NL & SWL: How was the United States involved?
WL: In 1979, to prevent a revolution, a group of reform-minded junior officers overthrew the government and formed a civilian-led junta that tried to enact some social reforms. Most of the rest of the army went along with the coup to head off revolution, but then another army faction seized control of the military from the reform-minded officers. You then had a civilian junta that was committed to reform with an army that was partly committed to reform and partly committed to repression.
This is when the Carter administration steps in to try to protect the reformers. It began using a conditionality strategy to push for elections. That strategy was fairly successful. When Carter lost to Ronald Reagan in a landslide in 1980, however, a lot of people in El Salvador assumed that because he was a Republican and a noted anti-communist, he would ignore all the reform efforts and just give the military all the guns and money they needed. This wasn't the case at all. Despite Reagan's public bluster, his administration saw reform as a key part of arresting the insurgency in El Salvador.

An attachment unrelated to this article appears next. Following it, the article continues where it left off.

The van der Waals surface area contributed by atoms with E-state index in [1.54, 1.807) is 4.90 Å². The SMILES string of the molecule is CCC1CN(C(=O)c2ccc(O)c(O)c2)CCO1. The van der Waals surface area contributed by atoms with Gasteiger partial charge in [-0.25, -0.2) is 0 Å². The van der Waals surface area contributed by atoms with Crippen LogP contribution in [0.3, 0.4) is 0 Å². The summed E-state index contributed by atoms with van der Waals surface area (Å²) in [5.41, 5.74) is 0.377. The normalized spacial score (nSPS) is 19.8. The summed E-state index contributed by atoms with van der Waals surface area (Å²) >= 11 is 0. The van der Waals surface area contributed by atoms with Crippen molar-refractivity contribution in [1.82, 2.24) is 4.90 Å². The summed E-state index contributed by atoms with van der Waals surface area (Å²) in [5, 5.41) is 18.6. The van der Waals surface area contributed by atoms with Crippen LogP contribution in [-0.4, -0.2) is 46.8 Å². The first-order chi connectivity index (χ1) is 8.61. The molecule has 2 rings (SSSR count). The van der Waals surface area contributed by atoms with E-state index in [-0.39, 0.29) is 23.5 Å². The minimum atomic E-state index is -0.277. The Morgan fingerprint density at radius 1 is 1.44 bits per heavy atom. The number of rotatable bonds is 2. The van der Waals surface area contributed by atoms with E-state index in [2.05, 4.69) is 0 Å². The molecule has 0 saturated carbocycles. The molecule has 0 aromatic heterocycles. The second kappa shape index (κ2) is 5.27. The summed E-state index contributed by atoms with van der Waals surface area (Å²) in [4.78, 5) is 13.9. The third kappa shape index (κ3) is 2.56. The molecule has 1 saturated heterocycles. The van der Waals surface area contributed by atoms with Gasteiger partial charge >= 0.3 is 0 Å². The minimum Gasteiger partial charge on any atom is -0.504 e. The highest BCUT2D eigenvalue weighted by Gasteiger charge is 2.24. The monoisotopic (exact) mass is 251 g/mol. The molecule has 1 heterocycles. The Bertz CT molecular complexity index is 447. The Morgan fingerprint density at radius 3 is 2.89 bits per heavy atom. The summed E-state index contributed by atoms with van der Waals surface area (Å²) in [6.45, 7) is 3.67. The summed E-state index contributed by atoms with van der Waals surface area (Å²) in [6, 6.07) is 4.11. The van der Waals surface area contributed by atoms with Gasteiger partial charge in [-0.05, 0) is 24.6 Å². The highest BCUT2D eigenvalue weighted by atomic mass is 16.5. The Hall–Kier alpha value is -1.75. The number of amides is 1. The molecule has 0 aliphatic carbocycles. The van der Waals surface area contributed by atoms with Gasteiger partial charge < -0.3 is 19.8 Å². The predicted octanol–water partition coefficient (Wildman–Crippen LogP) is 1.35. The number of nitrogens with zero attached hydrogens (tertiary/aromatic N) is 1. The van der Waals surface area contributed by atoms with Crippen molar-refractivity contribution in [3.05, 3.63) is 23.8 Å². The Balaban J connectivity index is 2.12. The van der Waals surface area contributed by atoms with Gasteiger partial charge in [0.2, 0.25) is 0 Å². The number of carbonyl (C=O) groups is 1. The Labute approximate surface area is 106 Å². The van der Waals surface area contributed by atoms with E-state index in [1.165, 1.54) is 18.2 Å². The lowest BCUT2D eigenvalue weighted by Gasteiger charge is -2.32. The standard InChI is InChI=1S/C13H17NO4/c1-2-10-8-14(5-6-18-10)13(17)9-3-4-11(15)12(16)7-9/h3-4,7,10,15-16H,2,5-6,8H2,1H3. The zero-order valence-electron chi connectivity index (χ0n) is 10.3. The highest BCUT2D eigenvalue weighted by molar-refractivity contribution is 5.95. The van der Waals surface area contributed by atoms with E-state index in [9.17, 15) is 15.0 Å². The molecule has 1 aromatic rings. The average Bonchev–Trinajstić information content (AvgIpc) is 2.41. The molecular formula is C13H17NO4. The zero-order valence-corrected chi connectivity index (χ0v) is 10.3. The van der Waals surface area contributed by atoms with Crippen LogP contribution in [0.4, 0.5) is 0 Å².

But the Reagan administration was very much of the mind-set that you don't publicly berate allies, nor do you threaten and withhold assistance from them. You work with them, you persuade them, you influence them. So they switched from a conditionality strategy to an inducement strategy. They believed that assisting and building up the confidence of the Salvadoran government would encourage it to heed U.S. advice.
NL & SWL: Were they right?